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Pinterest Marketing: How to Measure Your Success

Your Pinterest business page is verified, and your page is stacked with specific, yet creative, boards. Your boards are packed with rich keyword-oriented pins, and your pins link back to an effective source. Geez, oh man, that was a lot of work!

Now it’s time to sit back on your porch, decorated with DIY furniture, and have yourself one of those summer drinks you’ve been pinning. But, not so fast, muchacha. You can relax once you’re able to measure the success of your hard work. No worries, we’ll teach you how to track your Pinterest marketing efforts before all the ice melts in your berry mojito.

Tracking From Pinterest to Your Website 

Because Pinterest is the third largest source of referral traffic on the web, there’s no doubt your efforts are already driving traffic to your site. Instead of just assuming (that’s a marketing no-no), measure the exact number of visitors to your website from Pinterest.

This capability is extremely powerful for both e-commerce and brick-and-mortar storefronts. It’s valuable to know which medium is driving the most traffic for storefront-only businesses and online transactions for e-commerce shops. With that data, you can determine how much time to spend optimizing images on your site for Pinterest, the amount of merchandise you are directly adding to your own boards and any other tactics you may deploy. If you don’t have a website for your business and are using Pinterest solely to drive traffic to your email landing page, online listing or other social sites, skip ahead to the next section.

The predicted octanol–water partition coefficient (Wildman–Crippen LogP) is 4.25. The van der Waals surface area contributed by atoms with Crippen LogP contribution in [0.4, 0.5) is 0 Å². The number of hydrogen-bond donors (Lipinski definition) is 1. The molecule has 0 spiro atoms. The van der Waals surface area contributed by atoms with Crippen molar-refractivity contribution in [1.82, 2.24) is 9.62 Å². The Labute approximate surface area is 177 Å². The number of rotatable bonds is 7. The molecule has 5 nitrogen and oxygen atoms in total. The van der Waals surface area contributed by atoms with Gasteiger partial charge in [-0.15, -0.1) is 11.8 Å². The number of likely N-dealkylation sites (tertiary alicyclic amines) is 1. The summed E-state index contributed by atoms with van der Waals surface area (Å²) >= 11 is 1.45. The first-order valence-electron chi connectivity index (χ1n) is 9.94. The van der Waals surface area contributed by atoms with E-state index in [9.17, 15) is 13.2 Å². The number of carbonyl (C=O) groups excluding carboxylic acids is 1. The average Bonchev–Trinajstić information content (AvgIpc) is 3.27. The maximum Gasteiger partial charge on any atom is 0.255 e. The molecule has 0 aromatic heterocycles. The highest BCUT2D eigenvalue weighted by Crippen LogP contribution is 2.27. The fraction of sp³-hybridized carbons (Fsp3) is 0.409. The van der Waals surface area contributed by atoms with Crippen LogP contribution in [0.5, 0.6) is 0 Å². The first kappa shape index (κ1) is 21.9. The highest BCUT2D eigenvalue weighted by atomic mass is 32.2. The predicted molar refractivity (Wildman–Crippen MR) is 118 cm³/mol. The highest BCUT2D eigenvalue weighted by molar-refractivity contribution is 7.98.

In order to track traffic from Pinterest to your website, you will need to access your Google Analytics. If you do not have Google Analytics setup on your website, you (or your webmaster if this stuff gives you anxiety) can set up a free account and take the steps needed to add tracking code to your website.

Steps to track traffic from Pinterest to website:

  1. Log in to your Google Analytics account
  2. Choose the website you wish to track
  3. In the left side navigation, select Traffic Sources
  4. From Traffic Sources > Sources, choose Referrals
  5. Once in Referrals, enter “pinterest” in the search bar below the gragh
  6. Now you can determine visits to your website at any given time interval from Pinterest

Tracking From Your Website to Pinterest 

If the talk about Google Analytics scared you away, we’d like to reel you back in with an easy way to track which images your customers and prospects are pinning from your website. Pinterest has made it easy to do so with the addition of Pinterest Analytics. You can find your analytics tab from the dropdown menu under your account name. Once in your Analytics, bypass the pretty little graph (we’ll talk about that in a sec) and click on the Most Recent tab. You can also head straight there by navigating to pinterest.com/source/YOURWEBSITE.com.

From the Most Recent tab, you can scroll through all of the images that your customers and prospects have pinned from your website. This section makes it easy to interact with your customers by liking and commenting on the items they pinned from your site. Something as simple as saying “We love inspiring your summer wardrobe. Thanks for the pin!” or “We have those shoes in size 5-9, stop by soon if you want them!” will keep your store top-of-mind and secure a great relationship with your following.

You can also export this data in a CSV to review in Excel. This is helpful if you’d like to determine which pins from your website are receiving the most repins. Pins receiving the most repins from your customer’s following are spreading virally across Pinterest and exponentially reaching a larger audience each time. Pay attention to these pins and be sure to add more similar content to your website.

Know What Pinterest Site Metrics Mean

You can access your Pinterest Site Metrics from the same window as Most Recent or directly by navigating to pinterest.com/source/YOURWEBSITE.com/analytics. An important note to remember is that these numbers are daily averages of pins coming from your website. This data does not include measurements of your business’s repins or pins you uploaded directly – we’ll show you how to check those later. It may look overwhelming at first but Site Metrics can tell you four important things about your Pinterest presence: